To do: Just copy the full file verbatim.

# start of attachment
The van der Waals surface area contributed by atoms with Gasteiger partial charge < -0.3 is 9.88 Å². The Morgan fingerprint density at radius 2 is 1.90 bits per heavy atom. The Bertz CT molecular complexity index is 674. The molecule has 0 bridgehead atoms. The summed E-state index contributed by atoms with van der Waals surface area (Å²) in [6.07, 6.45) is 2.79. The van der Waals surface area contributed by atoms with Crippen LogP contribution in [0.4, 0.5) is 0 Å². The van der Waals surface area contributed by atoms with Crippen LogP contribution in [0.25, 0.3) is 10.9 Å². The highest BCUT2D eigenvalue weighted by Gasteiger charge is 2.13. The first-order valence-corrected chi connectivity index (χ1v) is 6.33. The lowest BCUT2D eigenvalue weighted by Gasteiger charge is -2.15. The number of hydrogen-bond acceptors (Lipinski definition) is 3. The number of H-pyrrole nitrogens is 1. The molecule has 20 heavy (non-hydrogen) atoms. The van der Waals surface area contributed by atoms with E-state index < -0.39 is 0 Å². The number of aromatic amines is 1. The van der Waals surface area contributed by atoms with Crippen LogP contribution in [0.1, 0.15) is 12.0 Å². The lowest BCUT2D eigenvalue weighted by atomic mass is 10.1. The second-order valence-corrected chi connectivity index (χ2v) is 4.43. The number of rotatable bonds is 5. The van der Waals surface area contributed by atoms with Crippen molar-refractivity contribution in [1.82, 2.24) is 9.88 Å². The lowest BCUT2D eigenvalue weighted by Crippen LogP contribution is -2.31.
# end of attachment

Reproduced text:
The van der Waals surface area contributed by atoms with Gasteiger partial charge < -0.3 is 9.88 Å². The Morgan fingerprint density at radius 2 is 1.90 bits per heavy atom. The Bertz CT molecular complexity index is 674. The molecule has 0 bridgehead atoms. The summed E-state index contributed by atoms with van der Waals surface area (Å²) in [6.07, 6.45) is 2.79. The van der Waals surface area contributed by atoms with Crippen LogP contribution in [0.4, 0.5) is 0 Å². The van der Waals surface area contributed by atoms with Crippen LogP contribution in [0.25, 0.3) is 10.9 Å². The highest BCUT2D eigenvalue weighted by Gasteiger charge is 2.13. The first-order valence-corrected chi connectivity index (χ1v) is 6.33. The lowest BCUT2D eigenvalue weighted by Gasteiger charge is -2.15. The number of hydrogen-bond acceptors (Lipinski definition) is 3. The number of H-pyrrole nitrogens is 1. The molecule has 20 heavy (non-hydrogen) atoms. The van der Waals surface area contributed by atoms with E-state index < -0.39 is 0 Å². The number of aromatic amines is 1. The van der Waals surface area contributed by atoms with Crippen LogP contribution in [0.1, 0.15) is 12.0 Å². The lowest BCUT2D eigenvalue weighted by atomic mass is 10.1. The second-order valence-corrected chi connectivity index (χ2v) is 4.43. The number of rotatable bonds is 5. The van der Waals surface area contributed by atoms with Crippen molar-refractivity contribution in [1.82, 2.24) is 9.88 Å². The lowest BCUT2D eigenvalue weighted by Crippen LogP contribution is -2.31.